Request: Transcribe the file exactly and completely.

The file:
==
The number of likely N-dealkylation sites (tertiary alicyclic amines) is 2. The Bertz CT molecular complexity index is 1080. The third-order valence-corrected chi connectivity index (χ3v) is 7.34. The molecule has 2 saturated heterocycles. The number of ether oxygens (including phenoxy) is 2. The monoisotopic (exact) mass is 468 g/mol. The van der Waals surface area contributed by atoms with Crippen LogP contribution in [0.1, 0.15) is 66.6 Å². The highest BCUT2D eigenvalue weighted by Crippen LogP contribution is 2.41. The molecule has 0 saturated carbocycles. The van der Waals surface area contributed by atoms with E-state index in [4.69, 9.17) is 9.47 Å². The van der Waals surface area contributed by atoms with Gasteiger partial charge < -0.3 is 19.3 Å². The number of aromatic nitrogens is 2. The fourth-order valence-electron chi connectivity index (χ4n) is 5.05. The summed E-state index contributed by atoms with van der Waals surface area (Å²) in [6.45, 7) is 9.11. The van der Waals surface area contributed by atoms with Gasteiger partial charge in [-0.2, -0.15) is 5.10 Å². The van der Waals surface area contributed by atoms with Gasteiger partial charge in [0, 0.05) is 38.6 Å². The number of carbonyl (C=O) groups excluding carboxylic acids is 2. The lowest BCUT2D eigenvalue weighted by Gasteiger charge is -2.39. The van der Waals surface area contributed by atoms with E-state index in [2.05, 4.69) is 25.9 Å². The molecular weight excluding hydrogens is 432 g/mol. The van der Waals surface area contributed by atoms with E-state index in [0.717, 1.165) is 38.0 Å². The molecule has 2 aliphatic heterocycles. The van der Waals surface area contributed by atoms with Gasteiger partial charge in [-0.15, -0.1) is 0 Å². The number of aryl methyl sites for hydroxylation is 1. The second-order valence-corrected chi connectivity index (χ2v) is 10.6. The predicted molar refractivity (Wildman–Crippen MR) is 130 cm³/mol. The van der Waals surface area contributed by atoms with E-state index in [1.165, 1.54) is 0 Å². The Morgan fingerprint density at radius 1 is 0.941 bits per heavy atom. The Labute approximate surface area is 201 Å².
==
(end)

The number of likely N-dealkylation sites (tertiary alicyclic amines) is 2. The Bertz CT molecular complexity index is 1080. The third-order valence-corrected chi connectivity index (χ3v) is 7.34. The molecule has 2 saturated heterocycles. The number of ether oxygens (including phenoxy) is 2. The monoisotopic (exact) mass is 468 g/mol. The van der Waals surface area contributed by atoms with Crippen LogP contribution in [0.1, 0.15) is 66.6 Å². The highest BCUT2D eigenvalue weighted by Crippen LogP contribution is 2.41. The molecule has 0 saturated carbocycles. The van der Waals surface area contributed by atoms with E-state index in [4.69, 9.17) is 9.47 Å². The van der Waals surface area contributed by atoms with Gasteiger partial charge < -0.3 is 19.3 Å². The number of aromatic nitrogens is 2. The fourth-order valence-electron chi connectivity index (χ4n) is 5.05. The summed E-state index contributed by atoms with van der Waals surface area (Å²) in [6.45, 7) is 9.11. The van der Waals surface area contributed by atoms with Gasteiger partial charge in [-0.2, -0.15) is 5.10 Å². The van der Waals surface area contributed by atoms with Gasteiger partial charge in [0, 0.05) is 38.6 Å². The number of carbonyl (C=O) groups excluding carboxylic acids is 2. The lowest BCUT2D eigenvalue weighted by Gasteiger charge is -2.39. The van der Waals surface area contributed by atoms with E-state index in [2.05, 4.69) is 25.9 Å². The molecular weight excluding hydrogens is 432 g/mol. The van der Waals surface area contributed by atoms with E-state index in [0.717, 1.165) is 38.0 Å². The molecule has 2 aliphatic heterocycles. The van der Waals surface area contributed by atoms with Gasteiger partial charge in [-0.15, -0.1) is 0 Å². The number of aryl methyl sites for hydroxylation is 1. The second-order valence-corrected chi connectivity index (χ2v) is 10.6. The predicted molar refractivity (Wildman–Crippen MR) is 130 cm³/mol. The van der Waals surface area contributed by atoms with E-state index in [1.165, 1.54) is 0 Å². The Morgan fingerprint density at radius 1 is 0.941 bits per heavy atom. The Labute approximate surface area is 201 Å².